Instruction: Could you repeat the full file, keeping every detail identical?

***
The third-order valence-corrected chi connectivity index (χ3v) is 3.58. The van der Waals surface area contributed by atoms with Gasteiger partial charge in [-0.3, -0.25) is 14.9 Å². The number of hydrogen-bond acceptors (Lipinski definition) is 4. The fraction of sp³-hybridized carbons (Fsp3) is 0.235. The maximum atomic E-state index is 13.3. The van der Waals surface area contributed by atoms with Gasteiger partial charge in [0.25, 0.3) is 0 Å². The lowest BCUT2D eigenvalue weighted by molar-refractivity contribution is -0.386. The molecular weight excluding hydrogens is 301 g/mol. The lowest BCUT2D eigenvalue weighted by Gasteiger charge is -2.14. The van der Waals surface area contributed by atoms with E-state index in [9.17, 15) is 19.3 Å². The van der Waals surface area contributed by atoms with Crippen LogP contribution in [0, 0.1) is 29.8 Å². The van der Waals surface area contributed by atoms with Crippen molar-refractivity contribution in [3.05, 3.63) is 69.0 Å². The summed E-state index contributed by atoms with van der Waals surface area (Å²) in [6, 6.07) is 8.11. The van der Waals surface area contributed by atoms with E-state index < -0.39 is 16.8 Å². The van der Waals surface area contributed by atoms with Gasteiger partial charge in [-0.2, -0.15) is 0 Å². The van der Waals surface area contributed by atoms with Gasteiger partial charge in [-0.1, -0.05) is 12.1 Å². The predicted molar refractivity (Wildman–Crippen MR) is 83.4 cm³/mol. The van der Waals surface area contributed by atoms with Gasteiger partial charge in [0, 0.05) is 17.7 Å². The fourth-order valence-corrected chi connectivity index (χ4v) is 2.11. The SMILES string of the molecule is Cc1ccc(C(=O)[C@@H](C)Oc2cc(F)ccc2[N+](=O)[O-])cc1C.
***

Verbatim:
The third-order valence-corrected chi connectivity index (χ3v) is 3.58. The van der Waals surface area contributed by atoms with Gasteiger partial charge in [-0.3, -0.25) is 14.9 Å². The number of hydrogen-bond acceptors (Lipinski definition) is 4. The fraction of sp³-hybridized carbons (Fsp3) is 0.235. The maximum atomic E-state index is 13.3. The van der Waals surface area contributed by atoms with Gasteiger partial charge in [0.25, 0.3) is 0 Å². The lowest BCUT2D eigenvalue weighted by molar-refractivity contribution is -0.386. The molecular weight excluding hydrogens is 301 g/mol. The lowest BCUT2D eigenvalue weighted by Gasteiger charge is -2.14. The van der Waals surface area contributed by atoms with E-state index in [9.17, 15) is 19.3 Å². The van der Waals surface area contributed by atoms with Crippen LogP contribution in [0, 0.1) is 29.8 Å². The van der Waals surface area contributed by atoms with Crippen molar-refractivity contribution in [3.05, 3.63) is 69.0 Å². The summed E-state index contributed by atoms with van der Waals surface area (Å²) in [6, 6.07) is 8.11. The van der Waals surface area contributed by atoms with E-state index < -0.39 is 16.8 Å². The van der Waals surface area contributed by atoms with Gasteiger partial charge in [-0.2, -0.15) is 0 Å². The van der Waals surface area contributed by atoms with Gasteiger partial charge in [-0.1, -0.05) is 12.1 Å². The predicted molar refractivity (Wildman–Crippen MR) is 83.4 cm³/mol. The van der Waals surface area contributed by atoms with Gasteiger partial charge in [0, 0.05) is 17.7 Å². The fourth-order valence-corrected chi connectivity index (χ4v) is 2.11. The SMILES string of the molecule is Cc1ccc(C(=O)[C@@H](C)Oc2cc(F)ccc2[N+](=O)[O-])cc1C.